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Articles>Web Design>Usability>Forms

17 found.

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1.
#37049

The $300 Million Button

It's hard to imagine a form that could be simpler: two fields, two buttons, and one link. Yet, it turns out this form was preventing customers from purchasing products from a major e-commerce site, to the tune of $300,000,000 a year. What was even worse: the designers of the site had no clue there was even a problem.

Spool, Jared M. User Interface Engineering (2009). Articles>Web Design>Usability>Forms

2.
#33131

Accessible Forms

This document is concerned with what the user of a Website form "sees" and interacts with. It outlines how you can create forms for the Web that are more accessible and describes the appropriate use of.

Hudson, William. Webusability (2004). Articles>Web Design>Usability>Forms

3.
#35397

(Almost) Never Add a Reset Button to a Form

Next time you consider adding a reset button to a form, think it through very carefully first. Does the user really benefit from being able to reset the form? Is being able to reset the form to its initial state so valuable that it is worth the risk of the user losing the data they have entered? Probably not.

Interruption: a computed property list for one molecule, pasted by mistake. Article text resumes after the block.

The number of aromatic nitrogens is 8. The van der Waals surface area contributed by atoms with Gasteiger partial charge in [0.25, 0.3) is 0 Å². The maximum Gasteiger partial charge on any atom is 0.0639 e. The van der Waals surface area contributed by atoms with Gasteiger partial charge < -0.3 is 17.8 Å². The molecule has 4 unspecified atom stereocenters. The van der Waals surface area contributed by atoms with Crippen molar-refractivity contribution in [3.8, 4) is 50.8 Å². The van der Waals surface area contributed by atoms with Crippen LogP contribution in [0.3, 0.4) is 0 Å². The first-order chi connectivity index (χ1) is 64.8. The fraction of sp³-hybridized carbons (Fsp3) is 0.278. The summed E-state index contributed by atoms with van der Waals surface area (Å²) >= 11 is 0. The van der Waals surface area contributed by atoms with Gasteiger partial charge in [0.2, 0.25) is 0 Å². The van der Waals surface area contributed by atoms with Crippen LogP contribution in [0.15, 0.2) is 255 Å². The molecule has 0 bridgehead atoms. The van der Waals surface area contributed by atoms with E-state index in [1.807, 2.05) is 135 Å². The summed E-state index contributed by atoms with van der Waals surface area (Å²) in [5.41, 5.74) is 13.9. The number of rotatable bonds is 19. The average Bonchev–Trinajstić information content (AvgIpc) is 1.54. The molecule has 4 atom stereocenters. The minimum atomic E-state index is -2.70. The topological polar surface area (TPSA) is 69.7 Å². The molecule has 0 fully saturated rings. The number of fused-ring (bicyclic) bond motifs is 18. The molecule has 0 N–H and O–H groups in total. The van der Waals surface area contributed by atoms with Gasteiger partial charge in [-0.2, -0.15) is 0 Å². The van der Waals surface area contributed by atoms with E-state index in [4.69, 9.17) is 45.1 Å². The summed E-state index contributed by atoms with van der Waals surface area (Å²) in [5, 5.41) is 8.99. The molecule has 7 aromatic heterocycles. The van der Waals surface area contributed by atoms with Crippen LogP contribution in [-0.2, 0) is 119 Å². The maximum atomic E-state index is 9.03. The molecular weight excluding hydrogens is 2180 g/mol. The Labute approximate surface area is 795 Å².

456 Berea Street (2009). Articles>Web Design>Forms>Usability

4.
#33133

Colons at the End of Labels?

You are writing captions or labels for fields in forms, for example 'Name' or 'Date of birth'. Should they be finished with a colon, or not?

Light, Ann. Usability News (2006). Articles>Web Design>Usability>Forms

5.
#37108

Critiquing the User Interface of a Web Form

A few years ago I was asked to critique the user interface (UI) and layout of a web form for a client. It was a simple form requesting product support. Below is a screen shot of the form (I added the numbered callouts), followed by the comments I submitted to the person who requested my feedback.